Artificial Intelligence (AI) has been a contentious issue attracting much public discourse recently, particularly in its broader implications on business and society.
Coverage in the media has ranged from sensationalist depictions of AI set in dystopian futures, to widespread news coverage detailing some unwelcome possibilities of greater use of AI in society. A recent example from the UK is the controversy surrounding the use of AI to predict the grade level outcomes for students who could not sit their A-Level exams due to COVID-19. Some students were upgraded and some downgraded by “the machine” – causing the expected outcry when the stakes are as high as coveted access to preferred universities.
The stakes are also high for global banks, who are increasing their investments in AI and remodelling workflow processes for integration into their businesses. “After years of incremental change, banks must plan for a major rethink of their operations to succeed in a rapidly digitizing and data-driven world,” said Colin Reid, Chief Technology Officer of Vox. “This was true before the COVID-19 pandemic, but has accelerated with the changes to where we work and how we conduct business,” he continued.
The investment banking industry is at the helm of the rise of AI within the workplace, just as it was a vanguard for digitization in decades past. Front offices within banks have integrated AI applications in order to deliver more efficient workflows and to capitalise on the variety of opportunities promised by the incorporation of AI into banking. “By harnessing the power of AI and machine learning, banks have the potential not just to remove cost, but also to improve control and enhance client service,” Reid said.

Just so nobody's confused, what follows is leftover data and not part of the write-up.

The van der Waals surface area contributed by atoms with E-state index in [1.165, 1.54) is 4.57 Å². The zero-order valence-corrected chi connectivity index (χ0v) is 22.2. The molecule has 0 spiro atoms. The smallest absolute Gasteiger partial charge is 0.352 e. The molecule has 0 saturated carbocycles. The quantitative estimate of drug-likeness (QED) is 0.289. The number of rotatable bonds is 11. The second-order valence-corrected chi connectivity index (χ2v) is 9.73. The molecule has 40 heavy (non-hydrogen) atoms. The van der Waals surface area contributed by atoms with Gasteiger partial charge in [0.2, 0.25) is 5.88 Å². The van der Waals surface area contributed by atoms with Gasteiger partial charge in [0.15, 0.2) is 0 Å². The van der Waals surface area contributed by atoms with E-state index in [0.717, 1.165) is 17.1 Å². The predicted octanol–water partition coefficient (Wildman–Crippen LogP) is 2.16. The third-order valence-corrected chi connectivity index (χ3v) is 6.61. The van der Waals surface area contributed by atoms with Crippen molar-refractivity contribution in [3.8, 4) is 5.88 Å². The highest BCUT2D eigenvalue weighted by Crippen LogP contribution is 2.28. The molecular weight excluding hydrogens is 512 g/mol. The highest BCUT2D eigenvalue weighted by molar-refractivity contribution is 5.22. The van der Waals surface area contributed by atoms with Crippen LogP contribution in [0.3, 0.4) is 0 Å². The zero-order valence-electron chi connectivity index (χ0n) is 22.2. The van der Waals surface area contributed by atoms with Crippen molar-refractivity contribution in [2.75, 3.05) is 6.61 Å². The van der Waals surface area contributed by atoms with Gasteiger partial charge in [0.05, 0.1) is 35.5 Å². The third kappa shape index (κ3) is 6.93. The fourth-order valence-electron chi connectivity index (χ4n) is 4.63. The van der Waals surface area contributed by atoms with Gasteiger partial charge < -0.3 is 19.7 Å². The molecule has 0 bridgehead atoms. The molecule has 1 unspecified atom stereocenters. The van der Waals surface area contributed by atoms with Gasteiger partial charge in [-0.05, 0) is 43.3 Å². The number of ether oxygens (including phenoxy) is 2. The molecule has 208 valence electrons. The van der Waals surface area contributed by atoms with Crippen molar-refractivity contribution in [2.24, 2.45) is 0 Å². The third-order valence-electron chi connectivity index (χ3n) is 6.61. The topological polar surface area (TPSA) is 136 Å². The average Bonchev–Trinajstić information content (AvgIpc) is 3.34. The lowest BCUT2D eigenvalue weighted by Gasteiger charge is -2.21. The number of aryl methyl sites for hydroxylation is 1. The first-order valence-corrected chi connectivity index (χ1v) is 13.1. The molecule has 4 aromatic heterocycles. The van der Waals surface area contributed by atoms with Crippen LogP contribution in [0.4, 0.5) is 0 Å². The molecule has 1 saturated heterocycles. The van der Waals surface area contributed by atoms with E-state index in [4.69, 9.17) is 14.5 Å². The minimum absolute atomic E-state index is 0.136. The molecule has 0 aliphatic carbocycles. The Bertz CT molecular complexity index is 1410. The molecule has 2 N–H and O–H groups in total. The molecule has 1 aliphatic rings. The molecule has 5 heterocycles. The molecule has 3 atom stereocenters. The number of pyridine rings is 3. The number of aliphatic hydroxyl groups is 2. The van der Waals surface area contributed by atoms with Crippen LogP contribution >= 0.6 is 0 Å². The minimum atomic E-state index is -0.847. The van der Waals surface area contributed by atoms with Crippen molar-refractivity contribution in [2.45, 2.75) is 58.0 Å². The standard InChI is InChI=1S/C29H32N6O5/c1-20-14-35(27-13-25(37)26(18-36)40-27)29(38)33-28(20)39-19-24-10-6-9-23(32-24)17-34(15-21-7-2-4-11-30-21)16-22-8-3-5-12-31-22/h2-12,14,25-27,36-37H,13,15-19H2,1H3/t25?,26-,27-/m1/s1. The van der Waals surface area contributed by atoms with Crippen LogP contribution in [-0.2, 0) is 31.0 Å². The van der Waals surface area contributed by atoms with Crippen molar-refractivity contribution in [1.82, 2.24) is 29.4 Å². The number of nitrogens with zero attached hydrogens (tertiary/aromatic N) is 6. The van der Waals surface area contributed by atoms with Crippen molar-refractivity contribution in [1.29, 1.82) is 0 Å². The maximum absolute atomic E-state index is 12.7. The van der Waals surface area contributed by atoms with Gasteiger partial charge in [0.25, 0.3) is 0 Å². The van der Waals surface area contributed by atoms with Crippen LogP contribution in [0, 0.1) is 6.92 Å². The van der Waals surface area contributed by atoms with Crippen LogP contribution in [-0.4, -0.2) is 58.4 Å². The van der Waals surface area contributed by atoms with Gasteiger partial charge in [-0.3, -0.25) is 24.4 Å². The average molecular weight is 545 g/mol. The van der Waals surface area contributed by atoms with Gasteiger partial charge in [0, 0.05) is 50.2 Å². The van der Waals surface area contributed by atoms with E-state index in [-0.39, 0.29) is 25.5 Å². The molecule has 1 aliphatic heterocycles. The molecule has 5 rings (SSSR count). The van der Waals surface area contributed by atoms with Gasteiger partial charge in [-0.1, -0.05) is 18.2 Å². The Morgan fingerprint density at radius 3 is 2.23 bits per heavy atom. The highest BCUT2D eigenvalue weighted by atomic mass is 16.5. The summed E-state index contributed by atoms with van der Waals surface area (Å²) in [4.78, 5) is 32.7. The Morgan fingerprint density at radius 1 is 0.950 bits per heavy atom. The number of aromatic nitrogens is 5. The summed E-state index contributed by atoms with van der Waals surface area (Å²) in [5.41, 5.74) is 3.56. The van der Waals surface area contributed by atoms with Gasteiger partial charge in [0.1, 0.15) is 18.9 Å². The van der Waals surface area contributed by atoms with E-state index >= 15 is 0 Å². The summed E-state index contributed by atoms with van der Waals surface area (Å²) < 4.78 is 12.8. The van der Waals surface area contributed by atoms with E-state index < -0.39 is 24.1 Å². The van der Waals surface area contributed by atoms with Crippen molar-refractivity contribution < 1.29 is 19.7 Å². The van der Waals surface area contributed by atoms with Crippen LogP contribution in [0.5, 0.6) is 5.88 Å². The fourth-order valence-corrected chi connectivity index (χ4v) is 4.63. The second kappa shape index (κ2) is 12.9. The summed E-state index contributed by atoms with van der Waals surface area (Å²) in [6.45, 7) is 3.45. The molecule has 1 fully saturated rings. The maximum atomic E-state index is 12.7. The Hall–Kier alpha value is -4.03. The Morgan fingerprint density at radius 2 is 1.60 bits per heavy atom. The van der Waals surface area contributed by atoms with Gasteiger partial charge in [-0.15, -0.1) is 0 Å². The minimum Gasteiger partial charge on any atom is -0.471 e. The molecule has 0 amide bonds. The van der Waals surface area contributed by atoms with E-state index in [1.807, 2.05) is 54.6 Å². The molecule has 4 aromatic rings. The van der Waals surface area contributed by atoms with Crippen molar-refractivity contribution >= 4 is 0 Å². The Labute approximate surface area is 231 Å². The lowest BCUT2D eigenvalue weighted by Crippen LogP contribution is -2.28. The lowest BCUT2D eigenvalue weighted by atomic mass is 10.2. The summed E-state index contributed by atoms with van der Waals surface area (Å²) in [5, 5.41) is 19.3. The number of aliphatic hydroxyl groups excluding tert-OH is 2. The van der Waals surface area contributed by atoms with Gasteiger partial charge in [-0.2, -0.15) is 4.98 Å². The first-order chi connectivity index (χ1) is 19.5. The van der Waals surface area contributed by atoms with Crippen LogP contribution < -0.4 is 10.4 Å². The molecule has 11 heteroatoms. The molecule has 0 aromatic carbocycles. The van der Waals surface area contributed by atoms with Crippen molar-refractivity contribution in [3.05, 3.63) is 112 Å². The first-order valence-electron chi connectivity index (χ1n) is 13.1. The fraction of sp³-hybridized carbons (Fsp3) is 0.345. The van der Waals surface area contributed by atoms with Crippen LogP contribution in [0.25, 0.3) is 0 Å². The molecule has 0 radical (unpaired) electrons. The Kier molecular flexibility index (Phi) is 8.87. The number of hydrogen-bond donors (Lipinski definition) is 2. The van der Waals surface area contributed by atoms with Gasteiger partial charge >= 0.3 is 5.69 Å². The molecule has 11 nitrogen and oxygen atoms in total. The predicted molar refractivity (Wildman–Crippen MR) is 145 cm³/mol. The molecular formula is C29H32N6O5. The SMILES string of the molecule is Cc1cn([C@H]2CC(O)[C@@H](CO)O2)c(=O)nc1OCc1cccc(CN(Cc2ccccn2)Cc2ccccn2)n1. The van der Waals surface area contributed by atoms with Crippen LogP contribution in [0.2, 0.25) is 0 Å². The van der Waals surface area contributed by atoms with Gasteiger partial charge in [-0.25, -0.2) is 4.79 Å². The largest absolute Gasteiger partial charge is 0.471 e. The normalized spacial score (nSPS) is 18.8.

On the trading side, AI has had a transformative impact on the customer experience, with chatbots now offering instant responses to clients for tailored quote requests on the most complex products. Meanwhile, sophisticated algorithms analyse real-time risk and market data to optimize pricing and hedging.
Integrating advanced AI technology into traditionally manual client-facing processes also offers tremendous upside. Some firms have seen a dramatic reduction in time to onboard new clients through to automating Anti-Money Laundering (AML) and Know Your Customer (KYC) processes to better verify the identity, suitability, and risk involved in maintaining business relationships. (FinTechs are active in driving innovation in this area.)
Brexit, Initial Margin, and Benchmark Reform have required a massive amount of contract review; many banks have successfully used ML tools to analyse thousands of complex trading agreements (e.g. ISDAs) to pull out key terms, highlight risks, and determine how to update contracts in line with new regulations. Our friends at Logical Construct offer one such tool, Lynx, tailored to financial markets use cases.
But as AI continues to reform banking, it is important to look beyond what’s happening now and consider what an AI-enabled future will look like. “AI and Machine Learning have quickly altered some very complex and sensitive areas of the industry, dealing not just with internal processes but client-facing activities,” Reid said. “No area is sacrosanct.” Large banking and financial institutions need to prioritise investments in technology and AI in a bid to remain competitive.
Artificial Intelligence provides benefits to client service, control, and the bottom line, but we can also expect a reduction in team sizes and some jobs being rendered obsolete. But while traditional roles are lost, new jobs are being created in software and data fields to facilitate greater integration of AI in the day to day workings of the banking industry. This is creating a shift in the demand for certain skillsets rather than outright job losses (overall headcount continues to increase).
“The robots aren’t replacing us yet, but current employees in finance do need to adapt to work alongside new technology,” Reid said. “Someone has to run the machines! Data literacy will be in greater demand than ever, along with the ability to learn new skills as the technology evolves.”
We have seen many waves of technological upheaval before, perhaps starting when the industrial revolution resulted in an overhaul of employment structures and forced industries to readjust. Economies and employment landscapes always exist in a certain state of flux and react to changes wrought by technology.
The impact of AI on banking and almost every other area of employment is likely to mirror that shift. Perhaps increasing the use of AI in the workforce will not lead to mass job losses and loss of control to robot overlords, but instead will spell a fascinating new era in the banking industry.